The Hornets have signed free-agent shooting guard Lance Stephenson to a three-year, $27 million contract, according to the Charlotte Observer and ESPN.com. The deal includes a team option on the final season.
Stephenson, 23, was a key member of a Pacers team that went to back-to-back Eastern Conference finals in 2013 and '14. The '10 second-round pick distinguished himself with high-energy, pesky defense, and he improved as a playmaker last season. Stephenson put up career highs across the board, averaging 13.8 points, 7.2 rebounds and 4.6 assists and finishing with a 17.6 Player Efficiency Rating.
The Indianapolis Star reported this week that the Pacers offered Stephenson a five-year, $44 million deal. Stephenson has been one of the best bargains in the NBA, earning about $3.5 million total over the last four seasons.
Stephenson, SI.com's 11th-ranked free agent this summer, has developed a reputation as a bit of an instigator. He reportedly got into a practice fight with teammate Evan Turner last season, he famously blew into LeBron James' ear during the postseason and he has been repeatedly fined for violating the NBA's anti-flopping policy.
In Charlotte, Stephenson will join a starting lineup that is expected to include point guard Kemba Walker, small forward Michael Kidd-Gilchrist and All-NBA Third Team center Al Jefferson. The Hornets lost starting power forward Josh McRoberts to the Heat in free agency.
Owner Michael Jordan has delivered on his pledge to make some splashes after the Hornets' surprising 43-win season and playoff appearance. Charlotte also landed forward Marvin Williams this week, with his two-year, $14 million contract and the deal with Stephenson coming after Utah matched the Hornets' four-year, $63 million offer for restricted free-agent swingman Gordon Hayward.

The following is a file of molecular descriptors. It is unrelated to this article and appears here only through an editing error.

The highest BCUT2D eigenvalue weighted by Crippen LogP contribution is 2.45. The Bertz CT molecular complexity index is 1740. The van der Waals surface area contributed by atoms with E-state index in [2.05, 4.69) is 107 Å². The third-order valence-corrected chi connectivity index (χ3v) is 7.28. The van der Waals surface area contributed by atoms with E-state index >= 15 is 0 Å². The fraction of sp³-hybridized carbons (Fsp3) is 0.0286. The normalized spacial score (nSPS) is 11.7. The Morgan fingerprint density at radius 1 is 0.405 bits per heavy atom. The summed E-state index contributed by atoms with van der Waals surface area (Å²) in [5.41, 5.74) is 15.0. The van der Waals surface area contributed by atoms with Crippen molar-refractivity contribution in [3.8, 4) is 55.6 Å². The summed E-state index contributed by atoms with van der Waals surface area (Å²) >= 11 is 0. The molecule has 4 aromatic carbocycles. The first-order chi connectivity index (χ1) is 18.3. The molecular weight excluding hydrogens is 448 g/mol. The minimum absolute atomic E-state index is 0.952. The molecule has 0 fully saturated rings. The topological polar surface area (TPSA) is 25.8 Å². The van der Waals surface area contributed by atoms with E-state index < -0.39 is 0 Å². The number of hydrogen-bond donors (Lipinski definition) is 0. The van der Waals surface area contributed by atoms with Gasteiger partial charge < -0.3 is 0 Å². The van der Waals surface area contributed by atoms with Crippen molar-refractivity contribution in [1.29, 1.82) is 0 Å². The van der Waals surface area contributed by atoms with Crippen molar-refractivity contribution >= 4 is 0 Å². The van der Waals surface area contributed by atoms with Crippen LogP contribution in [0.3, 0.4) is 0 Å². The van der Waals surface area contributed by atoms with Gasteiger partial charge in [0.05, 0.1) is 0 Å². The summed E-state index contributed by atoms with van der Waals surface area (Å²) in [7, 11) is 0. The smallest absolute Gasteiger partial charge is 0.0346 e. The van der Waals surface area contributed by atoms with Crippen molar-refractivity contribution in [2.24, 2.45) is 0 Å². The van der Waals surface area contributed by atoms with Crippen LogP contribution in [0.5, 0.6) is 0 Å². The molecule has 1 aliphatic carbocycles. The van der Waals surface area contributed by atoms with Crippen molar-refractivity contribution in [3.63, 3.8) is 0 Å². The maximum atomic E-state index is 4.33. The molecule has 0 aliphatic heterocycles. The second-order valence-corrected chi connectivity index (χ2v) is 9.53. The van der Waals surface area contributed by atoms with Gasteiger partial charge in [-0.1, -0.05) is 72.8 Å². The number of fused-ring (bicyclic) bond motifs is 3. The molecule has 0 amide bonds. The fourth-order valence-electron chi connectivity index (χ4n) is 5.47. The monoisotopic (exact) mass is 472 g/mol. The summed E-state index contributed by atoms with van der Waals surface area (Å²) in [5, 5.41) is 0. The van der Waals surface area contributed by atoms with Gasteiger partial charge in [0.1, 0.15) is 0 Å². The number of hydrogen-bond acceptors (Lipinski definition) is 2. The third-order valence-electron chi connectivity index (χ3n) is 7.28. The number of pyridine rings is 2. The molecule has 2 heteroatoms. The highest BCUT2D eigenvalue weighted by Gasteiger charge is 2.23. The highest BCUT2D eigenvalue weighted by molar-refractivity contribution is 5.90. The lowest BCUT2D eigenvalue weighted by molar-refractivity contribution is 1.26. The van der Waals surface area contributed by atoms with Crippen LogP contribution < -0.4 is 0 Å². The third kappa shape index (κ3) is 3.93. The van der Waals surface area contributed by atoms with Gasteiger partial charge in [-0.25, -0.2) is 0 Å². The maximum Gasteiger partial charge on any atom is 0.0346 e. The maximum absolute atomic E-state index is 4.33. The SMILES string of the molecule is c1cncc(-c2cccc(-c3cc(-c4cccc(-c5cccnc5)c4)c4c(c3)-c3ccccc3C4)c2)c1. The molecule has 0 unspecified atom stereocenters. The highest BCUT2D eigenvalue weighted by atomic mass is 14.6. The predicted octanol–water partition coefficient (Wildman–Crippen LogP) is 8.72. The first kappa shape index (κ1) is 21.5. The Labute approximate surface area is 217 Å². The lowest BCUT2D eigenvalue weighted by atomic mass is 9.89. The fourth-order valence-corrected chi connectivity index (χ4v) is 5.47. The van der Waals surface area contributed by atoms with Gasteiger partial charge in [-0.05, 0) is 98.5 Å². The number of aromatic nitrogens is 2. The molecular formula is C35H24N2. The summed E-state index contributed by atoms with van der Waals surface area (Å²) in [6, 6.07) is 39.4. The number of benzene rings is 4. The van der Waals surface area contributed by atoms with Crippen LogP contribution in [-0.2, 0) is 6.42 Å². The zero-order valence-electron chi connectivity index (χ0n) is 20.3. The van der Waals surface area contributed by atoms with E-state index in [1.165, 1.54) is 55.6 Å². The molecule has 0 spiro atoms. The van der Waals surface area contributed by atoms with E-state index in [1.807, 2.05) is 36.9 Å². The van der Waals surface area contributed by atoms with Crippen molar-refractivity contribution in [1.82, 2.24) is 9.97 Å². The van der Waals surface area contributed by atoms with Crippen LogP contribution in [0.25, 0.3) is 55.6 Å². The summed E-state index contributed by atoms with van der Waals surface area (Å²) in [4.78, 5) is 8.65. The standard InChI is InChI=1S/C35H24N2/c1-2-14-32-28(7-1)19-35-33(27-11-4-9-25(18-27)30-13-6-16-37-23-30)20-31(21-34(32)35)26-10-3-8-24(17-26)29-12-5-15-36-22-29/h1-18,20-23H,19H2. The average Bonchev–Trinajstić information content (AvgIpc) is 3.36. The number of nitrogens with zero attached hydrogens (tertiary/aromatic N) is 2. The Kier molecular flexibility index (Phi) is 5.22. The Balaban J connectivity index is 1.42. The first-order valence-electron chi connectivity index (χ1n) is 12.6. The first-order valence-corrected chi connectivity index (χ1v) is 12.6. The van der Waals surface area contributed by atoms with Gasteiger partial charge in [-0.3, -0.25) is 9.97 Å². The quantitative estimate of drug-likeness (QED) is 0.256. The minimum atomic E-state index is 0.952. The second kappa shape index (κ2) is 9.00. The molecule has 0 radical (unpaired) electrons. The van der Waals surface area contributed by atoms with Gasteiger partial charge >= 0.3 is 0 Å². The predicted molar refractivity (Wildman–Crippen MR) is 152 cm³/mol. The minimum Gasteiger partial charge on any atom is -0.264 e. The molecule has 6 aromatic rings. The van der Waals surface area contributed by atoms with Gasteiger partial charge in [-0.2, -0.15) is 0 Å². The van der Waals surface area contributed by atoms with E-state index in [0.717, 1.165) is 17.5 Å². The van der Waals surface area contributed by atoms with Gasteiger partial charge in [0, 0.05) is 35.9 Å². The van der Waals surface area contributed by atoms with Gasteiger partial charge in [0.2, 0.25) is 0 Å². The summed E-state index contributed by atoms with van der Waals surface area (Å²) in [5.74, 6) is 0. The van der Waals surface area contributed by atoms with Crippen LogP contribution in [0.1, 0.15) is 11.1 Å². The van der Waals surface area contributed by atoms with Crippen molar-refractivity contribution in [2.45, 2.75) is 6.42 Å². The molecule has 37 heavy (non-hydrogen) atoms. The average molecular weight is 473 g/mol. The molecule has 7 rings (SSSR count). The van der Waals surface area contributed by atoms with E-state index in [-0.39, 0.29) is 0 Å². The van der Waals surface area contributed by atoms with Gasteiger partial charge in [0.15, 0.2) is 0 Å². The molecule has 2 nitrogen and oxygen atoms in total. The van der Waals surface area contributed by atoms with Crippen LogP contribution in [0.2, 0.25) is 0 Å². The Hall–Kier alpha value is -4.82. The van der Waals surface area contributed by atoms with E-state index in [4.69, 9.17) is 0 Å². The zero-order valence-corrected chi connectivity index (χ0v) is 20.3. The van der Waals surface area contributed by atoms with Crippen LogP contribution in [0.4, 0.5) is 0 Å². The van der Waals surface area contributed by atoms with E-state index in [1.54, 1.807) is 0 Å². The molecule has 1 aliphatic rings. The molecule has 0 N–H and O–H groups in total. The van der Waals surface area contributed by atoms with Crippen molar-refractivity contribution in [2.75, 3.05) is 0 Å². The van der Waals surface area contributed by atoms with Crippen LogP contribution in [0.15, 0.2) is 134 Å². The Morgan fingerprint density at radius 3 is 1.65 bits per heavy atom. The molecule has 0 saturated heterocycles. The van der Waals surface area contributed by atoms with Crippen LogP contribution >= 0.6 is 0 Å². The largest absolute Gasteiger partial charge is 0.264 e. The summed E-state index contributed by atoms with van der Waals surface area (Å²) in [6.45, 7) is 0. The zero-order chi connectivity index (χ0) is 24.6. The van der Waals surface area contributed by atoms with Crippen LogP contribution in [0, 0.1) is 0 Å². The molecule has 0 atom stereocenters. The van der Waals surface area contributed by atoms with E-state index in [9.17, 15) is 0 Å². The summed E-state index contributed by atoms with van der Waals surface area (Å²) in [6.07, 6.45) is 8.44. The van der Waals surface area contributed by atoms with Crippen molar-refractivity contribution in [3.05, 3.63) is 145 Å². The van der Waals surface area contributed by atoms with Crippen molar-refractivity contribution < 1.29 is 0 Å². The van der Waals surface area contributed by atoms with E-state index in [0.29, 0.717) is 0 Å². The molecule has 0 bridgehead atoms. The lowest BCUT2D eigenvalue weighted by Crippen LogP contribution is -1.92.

The Pacers will feel the impact of Stephenson's departure. Turner is an unrestricted free agent after the Pacers declined to make him a qualifying offer. Indiana has signed 27-year-old wing C.J. Miles, who could wind up replacing Stephenson in the starting lineup.
Charlotte rebranded from the "Bobcats" to the "Hornets" after the season.
The initial wave of reaction to this deal seemed to be that the Hornets were taking a big risk by investing in Stephenson, given his buffoonery during the postseason. That framing might be overstated.
This is a team-friendly contract -- less than $10 million per year with only two guaranteed years -- that should encourage the volatile Stephenson to be on his best behavior for its duration. The real danger with a player as emotional and unpredictable as Stephenson is committing to him for so long that he believes his actions will not impact his next contract; that just isn't the case here.
Stephenson fits nicely into Charlotte's lineup: the Hornets, like anyone, can use a play-maker and an accomplished wing defender. His fierce personality and postseason experience should also be welcomed by coach Steve Clifford, who totally overhauled a broken culture during his first year on the job. Clifford's top task will be establishing productive guidelines for Stephenson's role on offense, as too much Lance can obviously be a bad thing.
Leaving the Pacers does require that Stephenson adapt to a new support system, but one assumes that the Hornets realize that their latest acquisition will require a little extra attention. In an Eastern Conference that now lacks a clear favorite, it's possible that the Stephenson acquisition is enough, by itself, to vault the Hornets up into the middle of the playoff pack. For a franchise that was historically bad just a few seasons ago, such progress would be a major, major victory.
In an ideal world, this summer sends a message to Stephenson that his behavior has meaningfully hurt his earning power. If he channels that information as motivation and settles into a larger role on a team that needs his scoring and passing, he could easily outperform this contract. Under the worst-case scenario -- if he melts down off the court or takes a selfish turn on the court -- the Hornets can begin shopping his flexible deal without delay.
The bet here is that Stephenson trends more towards the best-case scenario, as he simply doesn't have the comfort of leverage. Hopefully he has someone that he trusts spelling all of this out for him.